Price For Scrap Gold : Screen Gold Recorder
Price For Scrap Gold
- the amount of money needed to purchase something; "the price of gasoline"; "he got his new car on excellent terms"; "how much is the damage?"
- monetary value: the property of having material worth (often indicated by the amount of money something would bring if sold); "the fluctuating monetary value of gold and silver"; "he puts a high price on his services"; "he couldn't calculate the cost of the collection"
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Carolyn Huggins Manning and Callie Manning at The Little Shanty Folk Art Gallery for the opening of "Dangerous Curves" by Julie Glass
In Black and White
Julie Glass "Dangerous Curves" Opening
September 9, 2010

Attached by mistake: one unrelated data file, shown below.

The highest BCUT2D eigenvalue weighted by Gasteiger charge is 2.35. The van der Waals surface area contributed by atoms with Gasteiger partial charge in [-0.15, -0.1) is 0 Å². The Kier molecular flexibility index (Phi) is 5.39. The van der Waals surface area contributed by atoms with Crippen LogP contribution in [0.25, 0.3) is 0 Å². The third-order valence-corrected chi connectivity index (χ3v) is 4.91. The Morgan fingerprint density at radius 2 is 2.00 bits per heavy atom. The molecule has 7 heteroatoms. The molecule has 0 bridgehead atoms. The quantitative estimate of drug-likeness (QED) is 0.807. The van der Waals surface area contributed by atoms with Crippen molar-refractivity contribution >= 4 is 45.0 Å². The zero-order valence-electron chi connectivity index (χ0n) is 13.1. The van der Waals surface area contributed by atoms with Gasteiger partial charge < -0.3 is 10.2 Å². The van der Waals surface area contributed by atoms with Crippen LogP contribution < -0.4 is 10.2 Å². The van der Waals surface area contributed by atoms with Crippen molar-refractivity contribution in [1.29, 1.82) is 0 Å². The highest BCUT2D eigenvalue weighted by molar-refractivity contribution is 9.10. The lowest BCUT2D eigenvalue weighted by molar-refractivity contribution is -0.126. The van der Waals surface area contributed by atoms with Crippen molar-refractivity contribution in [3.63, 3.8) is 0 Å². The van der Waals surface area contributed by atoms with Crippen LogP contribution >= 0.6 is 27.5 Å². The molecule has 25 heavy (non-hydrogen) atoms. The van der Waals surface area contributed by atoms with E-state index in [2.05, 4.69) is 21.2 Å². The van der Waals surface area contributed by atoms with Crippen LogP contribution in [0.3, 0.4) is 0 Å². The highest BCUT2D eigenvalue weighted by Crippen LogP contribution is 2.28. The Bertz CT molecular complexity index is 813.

Artist uses old tires, scrap to form powerful images
Artist turns old tires, scraps into masterpieces
By Maggie Martin
You know those old tire treads you see splashed all over the highways and byways as you speed along going hither, thither and yon?
Well, attorney Julie Glass brakes for 'em. The more worn, the better. She takes her life into her leather-gloved hands to grab them and toss them into a truck. Turns them into flags and other folk art which can be used inside or outside. Art in the show ranges from about $75 to $5,000, Glass said.
Fans — and those who might be — can see them at "Dangerous Curves," which opens Saturday at Little Shanty Folk Art Gallery and Primitive Life Museum, Shreveport.
"The mixed media art pieces will explore two main areas. The first will be the visually interesting aspects of twists, turns and curves, such as the beauty of the female form or the complexity of curving lines found in nature," Glass said. "Underlying the visual will be the conceptual — how life can take unexpected turns and present intriguing forks in the road."
"She takes discarded material and turns it into attractive, collectible works of art," said Robert Currie, co-owner of Little Shanty with his wife, Alania.
He feels Glass' work is one of a kind and inspirational to the viewer because of creativity expressed.